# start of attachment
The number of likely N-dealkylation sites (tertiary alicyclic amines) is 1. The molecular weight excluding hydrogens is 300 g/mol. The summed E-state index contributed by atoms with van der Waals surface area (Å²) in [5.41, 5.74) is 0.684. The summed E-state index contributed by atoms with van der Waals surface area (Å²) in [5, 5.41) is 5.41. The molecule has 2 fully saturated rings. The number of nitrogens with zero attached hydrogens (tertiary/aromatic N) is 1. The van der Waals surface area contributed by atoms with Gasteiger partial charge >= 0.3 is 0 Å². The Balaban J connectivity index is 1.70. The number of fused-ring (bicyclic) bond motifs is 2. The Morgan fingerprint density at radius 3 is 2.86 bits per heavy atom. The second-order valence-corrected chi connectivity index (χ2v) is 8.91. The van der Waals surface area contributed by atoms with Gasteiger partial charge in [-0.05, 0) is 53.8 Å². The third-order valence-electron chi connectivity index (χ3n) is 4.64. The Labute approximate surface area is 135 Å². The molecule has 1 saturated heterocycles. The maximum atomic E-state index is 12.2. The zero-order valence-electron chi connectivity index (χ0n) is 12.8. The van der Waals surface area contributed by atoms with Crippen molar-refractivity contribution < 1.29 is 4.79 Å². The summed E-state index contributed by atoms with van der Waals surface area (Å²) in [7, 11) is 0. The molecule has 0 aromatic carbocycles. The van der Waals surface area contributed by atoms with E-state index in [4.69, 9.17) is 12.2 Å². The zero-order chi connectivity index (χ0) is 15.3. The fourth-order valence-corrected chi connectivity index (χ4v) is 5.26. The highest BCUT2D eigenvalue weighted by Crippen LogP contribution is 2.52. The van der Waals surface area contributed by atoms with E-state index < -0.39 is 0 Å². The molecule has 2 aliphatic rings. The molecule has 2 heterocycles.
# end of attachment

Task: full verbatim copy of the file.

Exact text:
The number of likely N-dealkylation sites (tertiary alicyclic amines) is 1. The molecular weight excluding hydrogens is 300 g/mol. The summed E-state index contributed by atoms with van der Waals surface area (Å²) in [5.41, 5.74) is 0.684. The summed E-state index contributed by atoms with van der Waals surface area (Å²) in [5, 5.41) is 5.41. The molecule has 2 fully saturated rings. The number of nitrogens with zero attached hydrogens (tertiary/aromatic N) is 1. The van der Waals surface area contributed by atoms with Gasteiger partial charge >= 0.3 is 0 Å². The Balaban J connectivity index is 1.70. The number of fused-ring (bicyclic) bond motifs is 2. The Morgan fingerprint density at radius 3 is 2.86 bits per heavy atom. The second-order valence-corrected chi connectivity index (χ2v) is 8.91. The van der Waals surface area contributed by atoms with Gasteiger partial charge in [-0.05, 0) is 53.8 Å². The third-order valence-electron chi connectivity index (χ3n) is 4.64. The Labute approximate surface area is 135 Å². The molecule has 1 saturated heterocycles. The maximum atomic E-state index is 12.2. The zero-order valence-electron chi connectivity index (χ0n) is 12.8. The van der Waals surface area contributed by atoms with Crippen molar-refractivity contribution < 1.29 is 4.79 Å². The summed E-state index contributed by atoms with van der Waals surface area (Å²) in [7, 11) is 0. The molecule has 0 aromatic carbocycles. The van der Waals surface area contributed by atoms with E-state index in [4.69, 9.17) is 12.2 Å². The zero-order chi connectivity index (χ0) is 15.3. The fourth-order valence-corrected chi connectivity index (χ4v) is 5.26. The highest BCUT2D eigenvalue weighted by Crippen LogP contribution is 2.52. The van der Waals surface area contributed by atoms with E-state index < -0.39 is 0 Å². The molecule has 2 aliphatic rings. The molecule has 2 heterocycles.